Never satisfied, rookie Matthew Wright continues to learn the PBA game
MANILA, Philippines – The Phoenix Fuelmasters have a lot to be optimistic about as the calendar year ends.
The team is currently 4-3 midway through the Philippine Cup standings, in good position to secure a playoff spot when play resumes in 2017, and even quite possibly contend for one of the higher seeds. The roster has a good mix of veteran and youthful talent, one that has already displayed its potential in back-to-back comeback wins versus Meralco and GlobalPort.
Arguably the most exciting member of Phoenix’s young core is Matthew Wright, the franchise’s 25-year-old draft selection during the 2016 PBA Gilas special draft. Through 5 games, the St Bonaventure University standout is averaging 17.5 points a game on 44% shooting, including a very impressive 42% shooting clip from outside on an average of 5.2 attempts a game.
Wright also does the other things, like rebounding the ball 5.7 times a game and dishing 2.5 assists a game. His one-on-one defense needs work, but his offensive capabilities make him already a standout PBA stud and one of the league’s most promising players for the future.
Talking to Wright gives you a sense of how self-confident he is, but not to the point of arrogance. He’s aware of his capabilities, but doesn’t ignore the hurdles that still limit him.
“I’m still learning. Every game I’m learning. Every practice I’m learning,” he told Rappler after finishing with 19 points, 9 boards, and 4 assists against GlobalPort, a game where he converted two clutch free throws late.
But it was in that same game where, with Phoenix leading by 3 and less than a minute remaining on the game clock, Wright fouled Batang Pier star Terrence Romeo who was attempting a corner 3-pointer.
Romeo, who had 32 points and 9 assists, converted all 3 charities to tie the match and add suspense, but Phoenix eventually escaped with the win thanks to Mark Borboran’s timely game-winning put-back.
“I fouled Terrence on the 3. It could have gone either way, but I should have known better [that] they’ve been calling those fouls tight,” Wright reflected post-match, clearly disappointed with the mistake.
“Those are the small things that I got to keep in the back of my mind, even in the heat of the moment.”
When asked about how tough it was to guard Romeo, considered by many as the next face of the PBA, Wright responded: “He’s good. I’ve guarded guys just as good or better than him. He’s a good player. That’s it.”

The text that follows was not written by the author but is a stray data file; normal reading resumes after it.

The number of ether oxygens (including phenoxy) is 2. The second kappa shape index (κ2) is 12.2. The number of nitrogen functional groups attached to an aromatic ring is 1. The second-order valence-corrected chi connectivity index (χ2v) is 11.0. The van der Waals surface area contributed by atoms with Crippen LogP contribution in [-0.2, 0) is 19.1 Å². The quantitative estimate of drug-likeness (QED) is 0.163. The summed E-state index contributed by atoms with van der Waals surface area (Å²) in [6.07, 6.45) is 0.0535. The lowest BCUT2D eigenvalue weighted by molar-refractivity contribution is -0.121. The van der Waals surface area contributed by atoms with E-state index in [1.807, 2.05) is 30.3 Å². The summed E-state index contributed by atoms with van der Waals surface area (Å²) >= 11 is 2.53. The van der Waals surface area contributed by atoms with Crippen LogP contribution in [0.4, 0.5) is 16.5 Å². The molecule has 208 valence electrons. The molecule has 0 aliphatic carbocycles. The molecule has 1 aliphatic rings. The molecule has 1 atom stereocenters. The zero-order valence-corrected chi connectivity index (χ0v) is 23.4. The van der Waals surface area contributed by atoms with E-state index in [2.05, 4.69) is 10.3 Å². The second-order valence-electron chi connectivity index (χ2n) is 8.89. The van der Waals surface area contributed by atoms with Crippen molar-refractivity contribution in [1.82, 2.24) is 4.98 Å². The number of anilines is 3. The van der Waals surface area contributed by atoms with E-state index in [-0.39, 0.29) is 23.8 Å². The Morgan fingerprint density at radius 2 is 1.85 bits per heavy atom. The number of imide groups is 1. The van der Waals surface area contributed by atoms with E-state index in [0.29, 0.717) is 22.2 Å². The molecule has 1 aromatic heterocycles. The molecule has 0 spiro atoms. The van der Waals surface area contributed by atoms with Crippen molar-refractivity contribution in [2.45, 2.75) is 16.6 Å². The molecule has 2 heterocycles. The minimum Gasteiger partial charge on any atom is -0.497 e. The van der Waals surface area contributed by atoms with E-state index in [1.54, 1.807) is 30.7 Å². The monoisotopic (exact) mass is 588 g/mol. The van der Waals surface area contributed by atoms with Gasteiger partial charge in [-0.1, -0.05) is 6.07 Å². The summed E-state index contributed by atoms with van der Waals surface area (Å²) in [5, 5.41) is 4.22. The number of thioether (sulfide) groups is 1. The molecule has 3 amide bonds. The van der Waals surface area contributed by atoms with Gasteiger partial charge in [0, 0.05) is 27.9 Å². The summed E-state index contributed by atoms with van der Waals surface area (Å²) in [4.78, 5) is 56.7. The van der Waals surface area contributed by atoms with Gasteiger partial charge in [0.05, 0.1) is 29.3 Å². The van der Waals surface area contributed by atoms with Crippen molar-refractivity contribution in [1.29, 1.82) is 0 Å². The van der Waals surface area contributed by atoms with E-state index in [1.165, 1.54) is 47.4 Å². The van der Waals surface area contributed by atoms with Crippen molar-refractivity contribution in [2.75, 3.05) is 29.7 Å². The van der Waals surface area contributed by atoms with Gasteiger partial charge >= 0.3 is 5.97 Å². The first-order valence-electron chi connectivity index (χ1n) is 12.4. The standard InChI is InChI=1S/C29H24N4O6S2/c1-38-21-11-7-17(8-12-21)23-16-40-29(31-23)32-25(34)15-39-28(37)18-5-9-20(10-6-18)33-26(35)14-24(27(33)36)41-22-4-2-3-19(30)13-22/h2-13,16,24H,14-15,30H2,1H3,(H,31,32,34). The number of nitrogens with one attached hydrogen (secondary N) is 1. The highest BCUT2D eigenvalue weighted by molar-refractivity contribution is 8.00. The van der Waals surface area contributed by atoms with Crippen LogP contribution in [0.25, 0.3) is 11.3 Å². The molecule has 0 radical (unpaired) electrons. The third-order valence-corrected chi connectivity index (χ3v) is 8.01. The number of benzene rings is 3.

Some could take that line as arrogance, a rookie unwilling to pay respect to the man who’s arguably the league’s most popular player at present. But Wright seems like the type of player who’s unafraid to take on anyone, despite his inexperience, and continues to strive for improvement.
“I’m not through with my progression. I reckon it could be better. But I’m never satisfied,” he said.
Coming back from down 26 isn’t a winning formula, but a comeback victory is still better than a loss, so the Fuel Masters will take it.
It’s no secret that Phoenix has a habit of getting off to slow starts this PBA conference, but that they have a knack for rallying and making things competitive down the stretch show signs of a winning character.
“We pulled a similar comeback against Meralco last game. I kept telling these guys, we were down by like 20 something in the fourth quarter, and I just told them to stay composed,” Wright recalled.
“I was just waiting for my chance to go back in. I was well-rested, along with the other guys. We knew they were tired. They played an amazing game for 3 quarters. Eventually, these guys are human. They’re going to die down.”
That’s what eventually happened. Phoenix out-scored GlobalPort 40-15 in the final frame, eventually sealing the deal thanks to superb individual showings by Cyrus Baguio, JC Intal, Wright, and Borboran.
“So when they died down, we put on the burners, and we caught them off guard and we made them miss shots, and we were able to get the rebound at the end of the missed shots,” said Wright.
“We just kept our composure. That was all it was.” – Rappler.com